It was disappointing to see a copy of the latest Colorado Statesman and read the headline: “Hasan opens treasurer’s race by attacking his foes.” Just last week I welcomed Ali Hasan to the Republican state treasurer’s primary and re-issued the admonition to stay focused on incumbent Cary Kennedy.
Not that Hasan or any other candidate has any special need to defer to my wishes. But in a potentially promising year for Republicans and fiscal conservatives, with an incumbent Democrat at the end of the tunnel, the advice is very sound. So seeing the newcomer to the race blasting fellow Republicans J.J. Ament and Walker Stapleton as “fiscal liberals” in the first paragraph of the story just about made my head spin.
Reading the substance of the charges, at least as presented in the Statesman article, made it even worse. Most disturbing was the quote taken out of context from Stapleton’s website — portraying a descriptive statement about what could happen if we don’t reform the Public Employees Retirement Association (PERA) as a normative statement about Stapleton’s agenda:
Hasan also placed a poster featuring Stapleton’s picture and a boldface quote onto an easel. Hasan read aloud the quote, which he attributed to Stapleton’s campaign Web site.
“At best, PERA’s future is questionable. And the risk extends beyond government workers to every taxpayer in the state, since any unfunded liability in state pension funds will ultimately have to be borne by a Colorado-taxpayer-funded bailout.”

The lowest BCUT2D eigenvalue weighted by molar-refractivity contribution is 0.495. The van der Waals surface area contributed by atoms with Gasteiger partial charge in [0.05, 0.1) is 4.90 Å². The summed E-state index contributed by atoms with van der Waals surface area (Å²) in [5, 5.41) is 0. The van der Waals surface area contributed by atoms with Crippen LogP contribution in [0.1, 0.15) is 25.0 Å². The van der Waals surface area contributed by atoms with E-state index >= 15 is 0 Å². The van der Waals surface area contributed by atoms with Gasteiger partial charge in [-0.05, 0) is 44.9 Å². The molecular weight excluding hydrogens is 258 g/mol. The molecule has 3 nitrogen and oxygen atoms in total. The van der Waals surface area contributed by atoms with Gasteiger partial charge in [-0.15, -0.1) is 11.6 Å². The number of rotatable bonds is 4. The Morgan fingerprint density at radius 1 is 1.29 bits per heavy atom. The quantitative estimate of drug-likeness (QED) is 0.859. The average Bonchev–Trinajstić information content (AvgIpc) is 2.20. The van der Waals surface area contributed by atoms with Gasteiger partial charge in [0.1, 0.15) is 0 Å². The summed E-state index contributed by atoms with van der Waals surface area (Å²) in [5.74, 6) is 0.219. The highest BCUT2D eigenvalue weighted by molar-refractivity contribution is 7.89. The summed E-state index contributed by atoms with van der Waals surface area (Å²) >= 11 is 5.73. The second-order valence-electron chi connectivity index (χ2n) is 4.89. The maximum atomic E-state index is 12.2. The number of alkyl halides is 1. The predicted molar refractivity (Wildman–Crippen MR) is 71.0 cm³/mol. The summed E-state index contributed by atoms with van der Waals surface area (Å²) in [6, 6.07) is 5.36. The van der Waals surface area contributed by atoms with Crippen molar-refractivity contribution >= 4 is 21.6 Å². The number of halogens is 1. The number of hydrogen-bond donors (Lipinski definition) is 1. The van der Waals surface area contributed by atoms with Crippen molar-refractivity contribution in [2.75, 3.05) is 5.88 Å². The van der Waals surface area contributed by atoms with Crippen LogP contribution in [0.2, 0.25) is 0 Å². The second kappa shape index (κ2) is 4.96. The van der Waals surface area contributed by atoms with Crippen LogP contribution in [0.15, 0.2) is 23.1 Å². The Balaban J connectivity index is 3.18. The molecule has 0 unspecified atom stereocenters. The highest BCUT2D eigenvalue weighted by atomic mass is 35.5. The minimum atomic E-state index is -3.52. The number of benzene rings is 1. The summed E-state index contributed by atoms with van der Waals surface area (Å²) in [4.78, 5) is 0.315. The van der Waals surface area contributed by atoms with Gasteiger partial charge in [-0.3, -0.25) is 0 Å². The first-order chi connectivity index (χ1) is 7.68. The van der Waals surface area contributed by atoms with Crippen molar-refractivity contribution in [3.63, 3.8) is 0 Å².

Hasan deemed Stapleton a “fiscal liberal” who will use taxpayers’ money to bail out PERA.
“I feel that Walker Stapleton will use the bully pulpit of the state treasurer’s office to help PERA — not the Taxpayer Bill of Rights,” said Hasan. “Over my dead body would a bailout of PERA take place by increasing taxes on every Coloradan.”
It doesn’t matter if you like the idea or not. The fact of the matter is that if we let PERA go insolvent, the obligation for the debt rests with the state — and ultimately with the taxpayer.
Therefore, not only did Hasan falter in his opening gambit by attacking his Republican primary opponents, but at least one of those attacks is fundamentally unserious. (And maybe someone out there can help me make sense of the claim that Ament’s stance on Pension Obligation Bonds represents a violation of the spirit — if not the letter — of TABOR. I certainly don’t see it.)
I hope that there was a lot missing from the Statesman story, but it’s hard to see how it could make the situation much better. If this is the start of a developing theme, then I can confidently say the two earlier candidates in the race have made much stronger cases for their own credentials and qualifications to replace Cary Kennedy.
I still have much to learn, but I don’t see any advantage in the timing and approach to Hasan’s entry into the treasurer’s race. Whether you agree or disagree, don’t forget to sound off on this race and others by Friday afternoon on our survey of Colorado’s political temperature.